Brad Mills, John Farrell Among Managers in Ideal Situations Entering 2011


Brad Mills, John Farrell Among Managers in Ideal Situations Entering 2011 Terry Francona has a 654-480 record and has won two World Series titles as manager of the Red Sox, yet has never finished higher than fourth in the race for Manager of the Year.

There are varying factors that go into the voting each year. Some side with a manager whose team wins a lot of games, others with a skipper for an upstart club that overachieves. One would think that with a loaded roster and an obvious commitment to winning on the part of ownership (that is always the case, but the spending that went into this offseason's overhaul certainly sent a signal), Francona would have every opportunity to finally have a top three finish based on win total.

There are others out there who won't necessarily win 95 games like Francona will be expected to, but they could be contenders for a top=three spot if and when their team makes that leap or does in fact overachieve. Here are five managers whose prospects are looking up:

Bob Geren
His Oakland A's took a baby step forward in 2010 by reaching .500 for the first time in his four-year tenure. They have also been pretty busy this offseason by bolstering an already solid bullpen with the additions of Brian Fuentes and Grant Balfour, and adding Josh Willingham, Hideki Matsui and David DeJesus. The starting rotation is already very good, making Geren a guy that will look pretty smart on most days.

Geren has gotten plenty of grief for being the man at the helm during some rough years in Oakland, but the club was stripped down around the time he was promoted from bench coach.

Additionally, injuries have hurt his cause at times, leaving him with a "Quadruple-A" roster with which to work at times. General manager Billy Beane has even had to give his manager the dreaded vote of confidence.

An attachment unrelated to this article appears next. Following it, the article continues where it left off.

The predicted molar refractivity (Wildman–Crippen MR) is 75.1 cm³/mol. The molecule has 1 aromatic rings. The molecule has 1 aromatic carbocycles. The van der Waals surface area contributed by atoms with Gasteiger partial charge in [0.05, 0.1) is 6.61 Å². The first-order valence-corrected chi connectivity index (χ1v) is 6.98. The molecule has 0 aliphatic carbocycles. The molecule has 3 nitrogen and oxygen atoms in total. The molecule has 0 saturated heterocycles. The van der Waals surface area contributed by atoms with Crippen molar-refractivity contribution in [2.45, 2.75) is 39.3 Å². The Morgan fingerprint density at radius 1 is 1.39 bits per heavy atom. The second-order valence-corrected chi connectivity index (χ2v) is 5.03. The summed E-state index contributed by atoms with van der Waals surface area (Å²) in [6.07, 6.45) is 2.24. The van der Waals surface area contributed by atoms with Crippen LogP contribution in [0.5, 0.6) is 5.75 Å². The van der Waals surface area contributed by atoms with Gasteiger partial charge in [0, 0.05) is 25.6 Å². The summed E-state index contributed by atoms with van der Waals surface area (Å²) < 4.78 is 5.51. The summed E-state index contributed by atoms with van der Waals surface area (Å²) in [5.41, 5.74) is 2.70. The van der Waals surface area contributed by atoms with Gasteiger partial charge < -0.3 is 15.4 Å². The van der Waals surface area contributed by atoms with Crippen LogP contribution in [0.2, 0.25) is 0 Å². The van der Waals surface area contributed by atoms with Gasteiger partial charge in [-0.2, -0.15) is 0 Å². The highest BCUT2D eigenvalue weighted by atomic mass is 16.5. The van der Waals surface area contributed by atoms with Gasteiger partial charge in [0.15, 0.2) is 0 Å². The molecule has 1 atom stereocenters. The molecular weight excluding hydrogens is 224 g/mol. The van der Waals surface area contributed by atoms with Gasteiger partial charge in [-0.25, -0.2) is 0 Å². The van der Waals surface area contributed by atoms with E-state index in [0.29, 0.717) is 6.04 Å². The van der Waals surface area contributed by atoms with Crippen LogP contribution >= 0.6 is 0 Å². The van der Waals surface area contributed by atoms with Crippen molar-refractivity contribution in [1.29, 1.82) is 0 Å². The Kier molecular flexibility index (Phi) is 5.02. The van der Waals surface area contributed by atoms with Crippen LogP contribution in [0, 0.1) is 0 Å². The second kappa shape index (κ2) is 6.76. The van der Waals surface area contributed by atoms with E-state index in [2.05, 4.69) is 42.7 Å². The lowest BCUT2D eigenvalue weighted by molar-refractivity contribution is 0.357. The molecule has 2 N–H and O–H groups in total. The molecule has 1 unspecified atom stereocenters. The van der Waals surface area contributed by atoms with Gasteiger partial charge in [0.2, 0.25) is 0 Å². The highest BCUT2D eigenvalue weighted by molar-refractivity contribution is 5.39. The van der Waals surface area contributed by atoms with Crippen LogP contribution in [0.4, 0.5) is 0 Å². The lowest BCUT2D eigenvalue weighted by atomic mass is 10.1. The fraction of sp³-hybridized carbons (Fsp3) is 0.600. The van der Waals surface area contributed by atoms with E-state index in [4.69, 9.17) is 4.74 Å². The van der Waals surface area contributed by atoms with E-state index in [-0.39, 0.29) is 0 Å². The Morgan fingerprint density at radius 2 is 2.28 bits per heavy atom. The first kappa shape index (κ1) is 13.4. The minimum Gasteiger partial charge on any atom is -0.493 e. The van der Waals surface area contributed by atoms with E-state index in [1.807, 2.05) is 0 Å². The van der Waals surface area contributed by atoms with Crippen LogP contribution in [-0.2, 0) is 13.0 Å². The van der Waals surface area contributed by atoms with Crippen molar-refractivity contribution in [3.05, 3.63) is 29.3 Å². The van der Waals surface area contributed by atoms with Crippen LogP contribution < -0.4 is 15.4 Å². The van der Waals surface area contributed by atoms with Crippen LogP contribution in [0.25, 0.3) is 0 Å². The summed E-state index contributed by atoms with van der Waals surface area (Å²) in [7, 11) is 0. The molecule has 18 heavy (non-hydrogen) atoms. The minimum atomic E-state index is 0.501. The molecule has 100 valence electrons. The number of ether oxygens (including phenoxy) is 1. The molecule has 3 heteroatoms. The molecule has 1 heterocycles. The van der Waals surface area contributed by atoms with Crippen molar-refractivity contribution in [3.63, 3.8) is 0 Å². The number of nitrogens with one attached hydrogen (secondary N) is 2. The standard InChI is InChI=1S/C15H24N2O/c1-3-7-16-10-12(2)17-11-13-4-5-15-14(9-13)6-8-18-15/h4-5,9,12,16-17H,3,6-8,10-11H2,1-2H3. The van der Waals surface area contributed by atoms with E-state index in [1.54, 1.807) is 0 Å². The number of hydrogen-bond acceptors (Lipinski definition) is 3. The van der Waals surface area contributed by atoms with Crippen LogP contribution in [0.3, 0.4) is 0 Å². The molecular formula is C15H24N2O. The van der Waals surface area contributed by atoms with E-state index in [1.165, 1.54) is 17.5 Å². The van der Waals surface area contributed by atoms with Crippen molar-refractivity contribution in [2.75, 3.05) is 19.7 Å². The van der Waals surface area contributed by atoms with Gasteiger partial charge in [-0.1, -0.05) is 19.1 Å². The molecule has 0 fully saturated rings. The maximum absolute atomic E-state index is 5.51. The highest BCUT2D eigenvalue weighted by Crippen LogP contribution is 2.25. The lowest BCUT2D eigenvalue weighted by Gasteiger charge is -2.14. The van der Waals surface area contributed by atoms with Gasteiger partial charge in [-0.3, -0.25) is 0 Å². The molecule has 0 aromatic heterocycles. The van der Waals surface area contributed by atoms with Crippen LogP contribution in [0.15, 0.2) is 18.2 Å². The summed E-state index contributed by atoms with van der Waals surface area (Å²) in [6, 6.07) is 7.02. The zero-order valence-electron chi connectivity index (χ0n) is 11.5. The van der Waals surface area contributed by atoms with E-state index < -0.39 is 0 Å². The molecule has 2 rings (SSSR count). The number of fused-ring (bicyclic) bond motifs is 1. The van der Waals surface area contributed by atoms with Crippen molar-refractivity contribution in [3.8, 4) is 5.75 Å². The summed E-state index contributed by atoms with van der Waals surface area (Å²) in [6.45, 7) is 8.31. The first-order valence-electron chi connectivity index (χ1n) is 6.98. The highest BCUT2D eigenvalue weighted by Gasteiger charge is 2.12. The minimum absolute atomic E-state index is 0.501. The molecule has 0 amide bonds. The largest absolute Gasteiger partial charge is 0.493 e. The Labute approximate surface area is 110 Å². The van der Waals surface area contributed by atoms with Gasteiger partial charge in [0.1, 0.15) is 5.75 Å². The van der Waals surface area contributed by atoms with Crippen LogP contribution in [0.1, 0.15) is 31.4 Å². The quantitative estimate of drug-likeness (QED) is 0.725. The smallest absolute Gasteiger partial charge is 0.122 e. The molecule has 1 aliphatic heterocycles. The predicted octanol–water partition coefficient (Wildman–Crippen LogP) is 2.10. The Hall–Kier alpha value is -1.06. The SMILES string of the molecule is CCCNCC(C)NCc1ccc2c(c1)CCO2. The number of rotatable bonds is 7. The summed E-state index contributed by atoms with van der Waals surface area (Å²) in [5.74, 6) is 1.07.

But the roster turnover is just about complete and there were signs of maturity in 2010. The A's were three games above .500 in the second half and young players that Geren has been credited with improving played key roles. As Geren said himself when the team exercised its option to bring him back for 2011, "We’re so close to being an elite team, and to have the opportunity to manage them. … It’s a real honor. To be asked back to try to bring us to the next level is a real privilege."

Buck Showalter
The turnaround engineered in Baltimore has been analyzed. What makes it difficult going forward is the division — there is just such intense competition in the AL East. But a stride was taken made when Showalter was brought on board and another step forward should take place in 2011. If anything, he has a track record for such success.

Brad Mills
Houston's farm system has been called the worst in the game for a solid year now, and it figures to take years before it yields much fruit. Mills can wait, and ownership should be happy to let him do so. In his first year at the helm, the one-time Red Sox bench coach guided a patchwork roster through a horrid start that would've sunk most clubs. They were 44-35 over the final three months, most of that without franchise cornerstones Roy Oswalt and Lance Berkman. Someday, big names will be prevalent again. Until then, Mills will have this bunch overachieving.

John Farrell
Like Mills, a product of the Francona coaching tree, Farrell steps into an almost ideal situation in Toronto. The Blue Jays have some nice pieces to play with and figure to have money to spend to be a bigger offseason player in the next few years. As it stands, Farrell has a good, young starting rotation and a remade bullpen that ought to keep the team in most any game. Anyone who knew him in Boston expects Farrell to succeed, not just because of his baseball know-how, but because of his way with players and fellow coaches. He's a shoo-in to succeed at some point, and could do so immediately by inheriting an 85-win team that might be even better.

Fredi Gonzalez
The Florida Marlins' loss was the Atlanta Braves' gain. After Gonzalez was fired in Miami last summer for guiding a ho-hum Marlins roster to a .500 mark, he was tracked down by the Braves, who were bidding adieu to Bobby Cox. One might consider it a tough gig to take over for Cox, but even while he was winning all those division crowns it never felt as if the Braves were overwhelmed by expectations. The 46-year-old Gonzalez will be given some slack and should be a nice fit for a team with young talent in Jason Heyward, Tommy Hanson and dynamic relievers Craig Kimbrel and Jonny Venters.

Are there any other managers prepared to make a big difference in 2011? Leave your thoughts below.

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